We hadn’t done much planning.
After all, we weren’t even sure we would get across the border; there were so many discouraging words about journeying north. Was it worth planning a trip that might never occur?
The woman who answered the phone at the Inn on the Wharf in Lubec, Maine had said, “99% of Americans are being turned away.“ And friends thought we were crazy to attempt a Canadian adventure at a time when every day seemed to bring a new headline about travel restrictions and border crossing requirements.
But we were determined to visit the Maritime Provinces! So on August 25, after having spent the night at this lovely waterfront Hotel in Lubec, we made an impromptu exploratory bicycle ride to Campobella Island.
The burly woman at the border was oddly friendly despite donning a thick black bullet-proof vest and being heavily armed. She seemed at once impressed and surprised that we had passports and vaccine documentation in our pockets, negative covid test result emails on our cell phones, and had diligently uploaded the required information onto the Canadian government website (CanTrav).
Consequently, a few minutes later we were gleefully on Canadian soil feeling as if we had gotten away with something. We toured President Roosevelt’s former summer retreat compound; being perfectly situated on a hillside above the sea with spectacular views, it’s no surprise Franklin Roosevelt and family spent many a summer here.
Next, we rode our bikes up a steep dirt track to an overlook. While gazing down upon the Bay of Fundy, with its dramatic shoreline, three local birders came by in search of migrating warblers. We learned from these ladies that a ferry departed every hour for Deer Island and another ferry ran from Deer Island to the mainland of New Brunswick every half hour.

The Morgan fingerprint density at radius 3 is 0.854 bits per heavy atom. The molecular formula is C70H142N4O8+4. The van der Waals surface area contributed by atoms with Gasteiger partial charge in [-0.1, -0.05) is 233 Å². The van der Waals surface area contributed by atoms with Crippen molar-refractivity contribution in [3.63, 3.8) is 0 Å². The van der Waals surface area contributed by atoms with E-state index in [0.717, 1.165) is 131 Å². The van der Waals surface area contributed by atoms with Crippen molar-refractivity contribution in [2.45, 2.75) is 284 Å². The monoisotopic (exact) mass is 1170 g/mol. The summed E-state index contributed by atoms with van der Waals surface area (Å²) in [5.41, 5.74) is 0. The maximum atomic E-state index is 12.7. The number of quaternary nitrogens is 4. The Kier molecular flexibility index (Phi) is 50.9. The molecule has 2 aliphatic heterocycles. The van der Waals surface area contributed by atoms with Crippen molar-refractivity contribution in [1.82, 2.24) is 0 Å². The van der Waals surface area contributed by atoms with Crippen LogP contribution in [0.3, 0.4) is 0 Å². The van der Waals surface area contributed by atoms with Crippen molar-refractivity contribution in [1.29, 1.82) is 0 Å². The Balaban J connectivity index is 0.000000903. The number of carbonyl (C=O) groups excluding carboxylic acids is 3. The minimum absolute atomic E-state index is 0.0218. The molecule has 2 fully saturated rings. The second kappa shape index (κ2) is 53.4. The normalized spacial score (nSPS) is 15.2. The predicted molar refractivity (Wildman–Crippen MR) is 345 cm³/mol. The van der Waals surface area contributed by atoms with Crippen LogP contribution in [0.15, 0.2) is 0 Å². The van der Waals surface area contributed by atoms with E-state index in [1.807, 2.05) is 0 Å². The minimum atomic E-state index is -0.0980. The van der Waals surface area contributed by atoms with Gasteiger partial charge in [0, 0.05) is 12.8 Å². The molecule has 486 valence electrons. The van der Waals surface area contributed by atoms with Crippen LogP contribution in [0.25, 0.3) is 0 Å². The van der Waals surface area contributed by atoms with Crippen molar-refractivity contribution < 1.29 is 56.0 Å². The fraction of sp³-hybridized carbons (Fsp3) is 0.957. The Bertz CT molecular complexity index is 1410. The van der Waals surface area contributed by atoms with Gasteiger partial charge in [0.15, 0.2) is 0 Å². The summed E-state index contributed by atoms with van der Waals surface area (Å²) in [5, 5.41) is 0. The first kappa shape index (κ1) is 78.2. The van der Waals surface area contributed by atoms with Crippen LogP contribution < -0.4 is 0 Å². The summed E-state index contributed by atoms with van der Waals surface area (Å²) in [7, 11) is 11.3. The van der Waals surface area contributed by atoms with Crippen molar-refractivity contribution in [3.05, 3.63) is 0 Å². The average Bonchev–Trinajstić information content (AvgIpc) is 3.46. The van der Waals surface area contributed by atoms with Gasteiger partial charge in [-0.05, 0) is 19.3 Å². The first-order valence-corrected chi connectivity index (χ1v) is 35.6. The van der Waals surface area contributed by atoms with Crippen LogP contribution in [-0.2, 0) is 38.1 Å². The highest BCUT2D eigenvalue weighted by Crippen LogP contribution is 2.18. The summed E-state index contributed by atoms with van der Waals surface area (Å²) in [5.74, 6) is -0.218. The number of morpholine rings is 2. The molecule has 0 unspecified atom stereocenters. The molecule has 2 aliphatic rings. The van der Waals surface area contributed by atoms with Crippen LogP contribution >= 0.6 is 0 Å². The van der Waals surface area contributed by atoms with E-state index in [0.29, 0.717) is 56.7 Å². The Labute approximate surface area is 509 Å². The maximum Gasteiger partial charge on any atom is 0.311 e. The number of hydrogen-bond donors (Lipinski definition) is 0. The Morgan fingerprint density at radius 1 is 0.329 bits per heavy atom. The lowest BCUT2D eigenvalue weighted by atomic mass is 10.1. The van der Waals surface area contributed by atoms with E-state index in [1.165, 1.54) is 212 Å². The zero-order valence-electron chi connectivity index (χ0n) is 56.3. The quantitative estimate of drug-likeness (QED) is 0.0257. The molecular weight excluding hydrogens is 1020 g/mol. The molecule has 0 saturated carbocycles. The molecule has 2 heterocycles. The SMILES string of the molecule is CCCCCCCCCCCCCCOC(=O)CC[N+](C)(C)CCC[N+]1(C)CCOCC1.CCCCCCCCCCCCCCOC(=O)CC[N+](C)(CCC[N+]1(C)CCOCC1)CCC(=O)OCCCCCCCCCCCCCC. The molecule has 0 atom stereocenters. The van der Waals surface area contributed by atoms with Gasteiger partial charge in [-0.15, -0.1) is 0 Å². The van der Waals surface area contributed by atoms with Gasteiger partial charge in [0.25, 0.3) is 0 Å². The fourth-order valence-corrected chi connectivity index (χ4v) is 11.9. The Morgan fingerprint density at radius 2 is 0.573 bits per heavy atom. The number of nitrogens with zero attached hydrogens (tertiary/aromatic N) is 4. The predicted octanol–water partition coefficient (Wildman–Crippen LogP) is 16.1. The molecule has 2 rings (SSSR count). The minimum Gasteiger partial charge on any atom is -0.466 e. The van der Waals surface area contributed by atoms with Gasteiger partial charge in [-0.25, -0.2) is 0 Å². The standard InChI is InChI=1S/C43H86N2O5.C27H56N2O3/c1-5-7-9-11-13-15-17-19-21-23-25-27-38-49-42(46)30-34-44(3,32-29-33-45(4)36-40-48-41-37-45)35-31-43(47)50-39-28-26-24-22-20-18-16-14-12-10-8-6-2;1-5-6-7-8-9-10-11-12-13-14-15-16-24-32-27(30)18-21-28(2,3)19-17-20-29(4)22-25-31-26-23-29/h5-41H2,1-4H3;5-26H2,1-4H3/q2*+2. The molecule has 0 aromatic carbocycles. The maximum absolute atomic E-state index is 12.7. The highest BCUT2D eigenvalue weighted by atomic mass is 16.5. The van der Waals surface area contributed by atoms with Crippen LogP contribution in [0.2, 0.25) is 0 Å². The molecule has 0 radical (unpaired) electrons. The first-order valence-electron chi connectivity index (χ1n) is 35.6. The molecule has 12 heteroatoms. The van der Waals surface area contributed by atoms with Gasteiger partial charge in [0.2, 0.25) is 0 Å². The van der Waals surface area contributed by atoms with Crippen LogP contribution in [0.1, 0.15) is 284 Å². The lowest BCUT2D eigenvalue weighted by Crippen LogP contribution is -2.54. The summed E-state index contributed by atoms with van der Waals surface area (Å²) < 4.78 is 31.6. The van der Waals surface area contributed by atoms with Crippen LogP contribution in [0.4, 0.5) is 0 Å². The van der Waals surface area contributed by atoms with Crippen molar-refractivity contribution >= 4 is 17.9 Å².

It was a hot steamy day, so the thought of spending some time on the water was very enticing, especially since the AC in my old car was not working. The first ferry was $23 American and the second is government-run and free.
After a short pedal back across the border for our car, we were on our way and glad we opted for this more adventurous route instead of our original idea to cross further north at Calais/St. Steven. The random encounter with the birders had altered our course and enhanced our experience and this became the theme of our meandering journey.
The largest whirlpool in the world swirled menacingly below the lighthouse as we picnicked in a little park on the south end of Deer Island. The drive across the interior to the second ferry took about a half hour and was fairly nondescript and that’s when I declared, “it’s all about the water!” And this would generally apply to the balance of the trip. The beauty of Atlantic Canada, at the risk of speaking the obvious, is largely along the coast – truly stunning beauty!
Feeling somewhat disoriented from using GoogleMaps and the whirlwind of the day’s events (including losing an hour in a time zone of which we were unaware) we wandered into a convenience store and essentially asked the young lady behind the counter, “where are we?” She was our first real example of the amazingly friendly and helpful people of Atlantic Canada. She patiently helped us pick out the best map, showed us where we were, and directed us to the local swimming spot.